Pakistan's interior ministry says the cleric leading resistance at a radical mosque in Islamabad was killed after troops stormed the compound.
A ministry spokesman, Javed Iqbal Cheema, says Abdul Rashid Ghazi was shot dead Tuesday in a gunbattle between militants and government troops in the basement of the Red Mosque.
A spokesman for the Pakistani military, Major General Waheed Arshad, says the army is clearing the complex room by room. He added that the operation is ongoing, and the military now controls most of the Red Mosque compound.
Pakistani security officials say fierce fighting at the compound has left at least 50 Islamic militants and eight soldiers dead.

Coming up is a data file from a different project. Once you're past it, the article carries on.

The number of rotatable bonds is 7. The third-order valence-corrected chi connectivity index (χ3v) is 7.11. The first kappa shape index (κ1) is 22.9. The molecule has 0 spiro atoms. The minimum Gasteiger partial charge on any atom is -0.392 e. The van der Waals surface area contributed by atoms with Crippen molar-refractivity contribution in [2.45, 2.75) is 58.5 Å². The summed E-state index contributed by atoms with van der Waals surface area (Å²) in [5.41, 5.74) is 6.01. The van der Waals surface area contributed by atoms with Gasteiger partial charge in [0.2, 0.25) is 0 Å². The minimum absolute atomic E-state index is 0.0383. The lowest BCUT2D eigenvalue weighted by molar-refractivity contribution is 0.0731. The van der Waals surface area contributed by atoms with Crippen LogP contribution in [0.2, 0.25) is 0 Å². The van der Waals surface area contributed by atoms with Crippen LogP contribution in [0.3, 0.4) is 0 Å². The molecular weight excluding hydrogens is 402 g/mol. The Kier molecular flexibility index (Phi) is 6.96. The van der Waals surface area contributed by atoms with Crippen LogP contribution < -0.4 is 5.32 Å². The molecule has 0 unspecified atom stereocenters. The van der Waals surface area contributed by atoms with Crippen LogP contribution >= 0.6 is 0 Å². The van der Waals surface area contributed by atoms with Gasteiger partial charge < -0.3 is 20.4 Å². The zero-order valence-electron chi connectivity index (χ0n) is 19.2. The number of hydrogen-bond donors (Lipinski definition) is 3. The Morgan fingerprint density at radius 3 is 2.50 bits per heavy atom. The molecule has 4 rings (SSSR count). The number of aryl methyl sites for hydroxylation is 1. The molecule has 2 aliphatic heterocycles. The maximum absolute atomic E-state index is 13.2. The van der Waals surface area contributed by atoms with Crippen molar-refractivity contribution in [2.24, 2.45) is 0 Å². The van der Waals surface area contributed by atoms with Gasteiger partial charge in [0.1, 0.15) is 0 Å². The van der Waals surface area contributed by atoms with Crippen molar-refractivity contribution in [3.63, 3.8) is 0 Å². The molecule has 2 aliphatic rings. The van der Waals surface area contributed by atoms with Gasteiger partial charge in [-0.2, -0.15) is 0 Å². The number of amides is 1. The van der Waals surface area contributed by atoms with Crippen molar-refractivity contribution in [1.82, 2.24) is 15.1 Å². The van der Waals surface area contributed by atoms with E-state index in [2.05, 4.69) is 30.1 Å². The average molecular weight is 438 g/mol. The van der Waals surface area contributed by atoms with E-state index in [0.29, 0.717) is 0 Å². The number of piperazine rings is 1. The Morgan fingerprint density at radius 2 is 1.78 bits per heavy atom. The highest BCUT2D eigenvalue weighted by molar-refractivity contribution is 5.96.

Authorities estimate the military has detained about 70 militants and rescued more than 80 people from the complex, including women and children.
Ghazi's followers want to install strict Taleban-style Islamic law in the country. Negotiations for their surrender broke down before the military launched its assault.
Ghazi had said everyone with him in the mosque would rather die fighting than surrender to government forces. He had said he hoped his death would provoke an Islamic revolution in Pakistan.
The government says some militants in the mosque are linked to the al-Qaida terrorist network.
A U.S. State Department deputy spokesman, Tom Casey, Tuesday said Pakistani authorities had made a number of attempts to peacefully resolve the stand off.
Some information for this report was provided by AFP, AP and Reuters.